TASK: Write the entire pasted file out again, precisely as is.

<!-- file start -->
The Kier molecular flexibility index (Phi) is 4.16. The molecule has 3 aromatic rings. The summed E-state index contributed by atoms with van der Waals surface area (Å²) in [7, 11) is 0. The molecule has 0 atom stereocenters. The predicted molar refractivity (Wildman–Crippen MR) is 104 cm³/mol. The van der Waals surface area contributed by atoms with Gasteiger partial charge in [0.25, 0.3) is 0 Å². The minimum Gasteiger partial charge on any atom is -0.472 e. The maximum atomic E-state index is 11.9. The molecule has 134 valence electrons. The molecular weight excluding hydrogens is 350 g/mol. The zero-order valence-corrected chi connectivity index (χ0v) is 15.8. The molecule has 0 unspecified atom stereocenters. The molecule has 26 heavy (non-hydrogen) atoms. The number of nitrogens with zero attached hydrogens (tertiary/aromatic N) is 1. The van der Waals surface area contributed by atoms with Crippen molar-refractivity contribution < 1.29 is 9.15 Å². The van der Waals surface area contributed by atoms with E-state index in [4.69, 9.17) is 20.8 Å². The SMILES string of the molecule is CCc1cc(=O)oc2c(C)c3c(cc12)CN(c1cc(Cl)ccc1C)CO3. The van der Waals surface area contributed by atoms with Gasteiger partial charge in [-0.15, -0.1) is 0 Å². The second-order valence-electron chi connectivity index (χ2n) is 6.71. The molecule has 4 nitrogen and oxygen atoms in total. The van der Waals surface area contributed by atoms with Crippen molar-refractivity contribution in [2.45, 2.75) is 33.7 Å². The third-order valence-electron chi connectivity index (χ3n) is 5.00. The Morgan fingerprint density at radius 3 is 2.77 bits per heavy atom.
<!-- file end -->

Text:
The Kier molecular flexibility index (Phi) is 4.16. The molecule has 3 aromatic rings. The summed E-state index contributed by atoms with van der Waals surface area (Å²) in [7, 11) is 0. The molecule has 0 atom stereocenters. The predicted molar refractivity (Wildman–Crippen MR) is 104 cm³/mol. The van der Waals surface area contributed by atoms with Gasteiger partial charge in [0.25, 0.3) is 0 Å². The minimum Gasteiger partial charge on any atom is -0.472 e. The maximum atomic E-state index is 11.9. The molecule has 134 valence electrons. The molecular weight excluding hydrogens is 350 g/mol. The zero-order valence-corrected chi connectivity index (χ0v) is 15.8. The molecule has 0 unspecified atom stereocenters. The molecule has 26 heavy (non-hydrogen) atoms. The number of nitrogens with zero attached hydrogens (tertiary/aromatic N) is 1. The van der Waals surface area contributed by atoms with Crippen molar-refractivity contribution < 1.29 is 9.15 Å². The van der Waals surface area contributed by atoms with E-state index in [4.69, 9.17) is 20.8 Å². The SMILES string of the molecule is CCc1cc(=O)oc2c(C)c3c(cc12)CN(c1cc(Cl)ccc1C)CO3. The van der Waals surface area contributed by atoms with Gasteiger partial charge in [-0.15, -0.1) is 0 Å². The second-order valence-electron chi connectivity index (χ2n) is 6.71. The molecule has 4 nitrogen and oxygen atoms in total. The van der Waals surface area contributed by atoms with Crippen molar-refractivity contribution in [2.45, 2.75) is 33.7 Å². The third-order valence-electron chi connectivity index (χ3n) is 5.00. The Morgan fingerprint density at radius 3 is 2.77 bits per heavy atom.